Charles Teixeira was born just south of Boston, Massachusetts, becoming a believer just before college. Charles attended the University of Connecticut and then later Gordon College (MA), earning a degree in Biblical and Theological Studies. Following college, Charles served as a social worker for three years in a group home setting for teenagers who had been removed from their homes.
From 2012-2019, Charles also worked for XXXChurch (xxxchurch.com) as a contributor and a pastoral counselor to men experiencing sex addictions. Having completed his ordination in 2018, Charles moved to Midland, TX to begin his first pastoral call as Assistant Pastor of Congregational Care.
Charles is married to Elizabeth and they have two sons, AJ and Isaac, and one very orange cat named Ginny Weasley. In his spare time, Charles loves reading, traveling, and watching the Red Sox win.
“[Hebrews 4:15-16] doth, as it were, take our hands, and lay them upon Christ’s breast, and let us feel how his heart beats and his bowels yearn towards us, even now he is in glory – the very scope of these words being manifestly to encourage believers against all that may discourage them, from the consideration of Christ’s heart towards them now in heaven.”
I can’t help but recall here a scene from The West Wing. White House chief of staff Leo McGarry reaches out to his deputy, Josh Lyman, who is struggling with PTSD. Leo tells him a parable:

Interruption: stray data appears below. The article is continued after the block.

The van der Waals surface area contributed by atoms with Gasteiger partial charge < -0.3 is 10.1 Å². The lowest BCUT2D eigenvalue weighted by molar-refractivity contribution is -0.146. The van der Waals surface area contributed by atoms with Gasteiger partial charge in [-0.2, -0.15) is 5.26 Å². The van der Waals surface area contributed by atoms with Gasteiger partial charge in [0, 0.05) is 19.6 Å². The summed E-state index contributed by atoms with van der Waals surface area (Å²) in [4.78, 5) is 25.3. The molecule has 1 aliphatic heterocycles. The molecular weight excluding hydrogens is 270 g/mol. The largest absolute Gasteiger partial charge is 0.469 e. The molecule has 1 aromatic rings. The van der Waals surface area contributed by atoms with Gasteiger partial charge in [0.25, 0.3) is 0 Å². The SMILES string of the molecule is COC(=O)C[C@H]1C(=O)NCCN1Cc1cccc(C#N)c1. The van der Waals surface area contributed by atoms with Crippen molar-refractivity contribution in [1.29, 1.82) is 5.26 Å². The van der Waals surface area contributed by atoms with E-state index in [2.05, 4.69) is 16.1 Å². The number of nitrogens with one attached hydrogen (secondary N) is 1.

This guy’s walking down the street when he falls down a hole. The walls are so steep he can’t get out. A doctor passes by, and the guy shouts up, “Hey, you! Can you help me out?” The doctor writes a prescription and throws it down in the hole and moves on. Then a priest comes along, and the guy shouts, “Father, I’m down in this hole. Can you help me out?”
The priest writes out a prayer, throws it down in the hole, and moves on. Then a friend walks by. “Hey, Joe, it’s me! Can you help me out?” And the friend jumps in the hole. Our guy says, “Are you stupid? Now we’re both down here.” The friend says, “Yeah, but I’ve been down here before, and I know the way out.”
James K.A. Smith, The Christian Century, “I’m a Philosopher. We Can’t Think Our Way Out Of This Mess”, February 25, 2021.
Comment: The power of this illustration is that Christ, similar to the friend in the illustration, has joined us in carrying the crushing weight of our sin. Christ not only knows the burden of our sins (Heb. 4:15), has taken the burden from us by providing a perfect sacrifice for us in Himself (10:14), but has also continued in his ministry by advocating for us before the Father (7:25).